Bamboo Shrimp
Bamboo Shrimp

Bamboo Shrimp

Atyopsis moluccensis
SynonymsNone
DistributionKnown from the Moluccas (also known as the Maluku Islands) & is also widespread throughout many other islands & mainlands in South East Asia.
Sexual DimorphismFirst set of 'walking legs' (pereopods) are thicker in males. Females fuller bodied with a longer carapace.
Maximum Size12cm (4.7")
Water ParametersFreshwater. Close to neutral conditions are best. pH: 6.5-7.5, dH: 6-15 degrees. Extremes should be avoided.
Temperature23-29 deg C (73-84 deg F)
CompatibilityCommunity
LightingNo special requirements
Care

The filter feeding Bamboo Shrimp make an unusual addition to mature peaceful community aquariums with a high flow rate. Instead of claws, the first set of legs have evolved special fan-like attachments (or chelae) which the shrimp use to filter microscopic particles of food from the flowing water. Good filtration, clean and stable water conditions, along with decent water circulation is obviously a must for this species. The current within the aquarium can be further enhanced by the use of small powerheads (be sure that the model you use comes with a protective cage or filter-sponge underneath to prevent the shrimp from being drawn into the motor). Flat stones and bogwood can be piled up in the path of the flow, where the shrimp will enjoy sitting with their fans outstretched, collecting fine food particles. Bamboo Shrimps are fairly sociable and should be kept in groups. On occasion, they may become a little territorial with each other - more noticeable in smaller tanks, but they will not cause any damage to one another. The arguments are often over who gets to sit in the best area of flow! These shrimp can be kept safely with plants, although due to the water movement, hardier species should be chosen. Tankmates should be small and peaceful, and this can include smaller shrimp species such as members of the Caridina and Neocaridina genera. Avoid pufferfish, large barbs, large aggressive botiid loaches, most cichlids etc. Quite a variety of natural colours of this species are seen in the shops (beige, brown, even pinkish or dark red), and all sport a magnificent light stripe along the top of the back. They can also change colour quite quickly and dramatically to match their surroundings, a natural camouflage mechanism. Smaller specimens will moult fairly often, until they attain their adult size. Moulting usually takes place overnight, and the shrimp may hide for a few days afterwards whilst the new casing hardens, as naturally this is when they are at their most vulnerable to predators. Care must be taken when carrying out partial water changes, as Bamboo Shrimp, like all shrimp species, are sensitive to fluctuating water temperatures. Try to ensure that the new (dechlorinated) water closely matches the temperature of the tank water. Some fish medications are harmful to shrimp and other invertebrates. If treatments do have to be used in an aquarium containing shrimp, ensure that it does not contain copper. These shrimp may initially be perceived as being of a slow and clumsy nature, however, they are actually very agile and are excellent climbers/escape artists. For these reasons, make sure your shrimp tank has tight fitting coverslides. May also be seen on sale as Fan Shrimp or Singapore Wood Shrimp.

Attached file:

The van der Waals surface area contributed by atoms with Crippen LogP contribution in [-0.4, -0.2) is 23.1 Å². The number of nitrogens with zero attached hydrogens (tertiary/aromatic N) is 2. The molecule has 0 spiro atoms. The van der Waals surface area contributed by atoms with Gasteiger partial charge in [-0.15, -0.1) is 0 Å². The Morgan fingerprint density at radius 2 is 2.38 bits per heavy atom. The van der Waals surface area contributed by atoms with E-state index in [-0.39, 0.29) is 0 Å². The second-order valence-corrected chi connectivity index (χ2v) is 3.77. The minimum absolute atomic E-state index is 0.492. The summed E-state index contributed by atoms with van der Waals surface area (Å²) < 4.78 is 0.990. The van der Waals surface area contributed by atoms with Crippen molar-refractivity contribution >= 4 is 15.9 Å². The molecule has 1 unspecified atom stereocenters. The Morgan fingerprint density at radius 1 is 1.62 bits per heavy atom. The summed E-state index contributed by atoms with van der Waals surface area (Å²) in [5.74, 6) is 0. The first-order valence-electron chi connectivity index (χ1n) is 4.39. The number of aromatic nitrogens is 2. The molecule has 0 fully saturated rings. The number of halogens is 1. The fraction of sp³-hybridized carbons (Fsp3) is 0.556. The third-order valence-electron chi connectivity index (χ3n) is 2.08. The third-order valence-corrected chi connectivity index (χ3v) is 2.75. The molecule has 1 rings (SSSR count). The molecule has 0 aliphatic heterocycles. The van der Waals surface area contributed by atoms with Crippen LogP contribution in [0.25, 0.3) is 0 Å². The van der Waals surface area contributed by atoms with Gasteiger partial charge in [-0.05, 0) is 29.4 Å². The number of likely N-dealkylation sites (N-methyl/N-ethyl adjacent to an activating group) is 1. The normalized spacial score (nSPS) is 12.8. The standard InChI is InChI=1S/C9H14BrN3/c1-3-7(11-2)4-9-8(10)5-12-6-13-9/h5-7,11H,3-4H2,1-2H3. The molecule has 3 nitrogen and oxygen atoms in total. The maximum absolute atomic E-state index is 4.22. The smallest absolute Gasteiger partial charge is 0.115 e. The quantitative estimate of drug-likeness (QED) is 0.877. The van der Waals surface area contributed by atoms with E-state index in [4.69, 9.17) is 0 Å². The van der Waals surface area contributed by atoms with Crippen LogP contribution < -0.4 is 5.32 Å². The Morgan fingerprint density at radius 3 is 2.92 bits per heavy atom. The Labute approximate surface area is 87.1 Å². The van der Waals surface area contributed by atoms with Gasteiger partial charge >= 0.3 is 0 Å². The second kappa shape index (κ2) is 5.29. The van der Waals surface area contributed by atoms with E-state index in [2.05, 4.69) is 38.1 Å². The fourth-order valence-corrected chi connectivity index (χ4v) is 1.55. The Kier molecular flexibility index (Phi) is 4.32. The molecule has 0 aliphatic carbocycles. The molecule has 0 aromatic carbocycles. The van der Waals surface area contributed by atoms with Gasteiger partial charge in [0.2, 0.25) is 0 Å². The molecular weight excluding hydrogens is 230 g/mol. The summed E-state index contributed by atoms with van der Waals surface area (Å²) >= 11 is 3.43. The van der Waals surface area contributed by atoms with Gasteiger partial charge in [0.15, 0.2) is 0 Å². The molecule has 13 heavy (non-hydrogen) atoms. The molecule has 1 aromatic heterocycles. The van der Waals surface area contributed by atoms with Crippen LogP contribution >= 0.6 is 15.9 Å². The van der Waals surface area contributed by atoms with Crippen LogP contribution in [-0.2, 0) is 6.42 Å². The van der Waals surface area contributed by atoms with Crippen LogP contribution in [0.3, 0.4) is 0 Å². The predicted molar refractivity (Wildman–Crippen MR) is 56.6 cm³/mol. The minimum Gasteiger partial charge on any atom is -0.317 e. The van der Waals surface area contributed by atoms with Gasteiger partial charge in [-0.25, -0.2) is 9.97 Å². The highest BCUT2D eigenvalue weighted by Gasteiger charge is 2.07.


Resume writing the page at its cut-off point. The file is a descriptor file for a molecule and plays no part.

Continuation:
Feeding

These shrimp filter micro-organisms from the water, along with tiny particles of fish food. The diet should be supplemented with tiny frozen foods such as cyclops and baby brineshrimp, along with regular feedings of zooplankton or phytoplankton and ground-up flake foods.

Breeding

Very challenging. Although it is not uncommon to see eggs being carried by the females, raising the newly-hatched miniscule translucent larvae presents quite a problem as they require brackish water to change into miniature shrimp (known as post-larvae). The adults will not tolerate salt in the aquarium, which makes transferral and acclimatisation of the larvae into brackish conditions very difficult and risky. In nature, the larvae would be washed into saltier waters where they would develop whilst drifting in a planktonic state, and return to freshwater after several moults and taking on a miniature shrimp appearance. The miniscule size of the larvae means that an appropriately sized sponge medium must be used on the sponge filter in the brackish growing-on tank so that the larvae do not get dragged into the sponge filter. The larvae will not tolerate nitrate, so feeding can also present problems. Small amounts of green marine water are suggested as a first food.nh+

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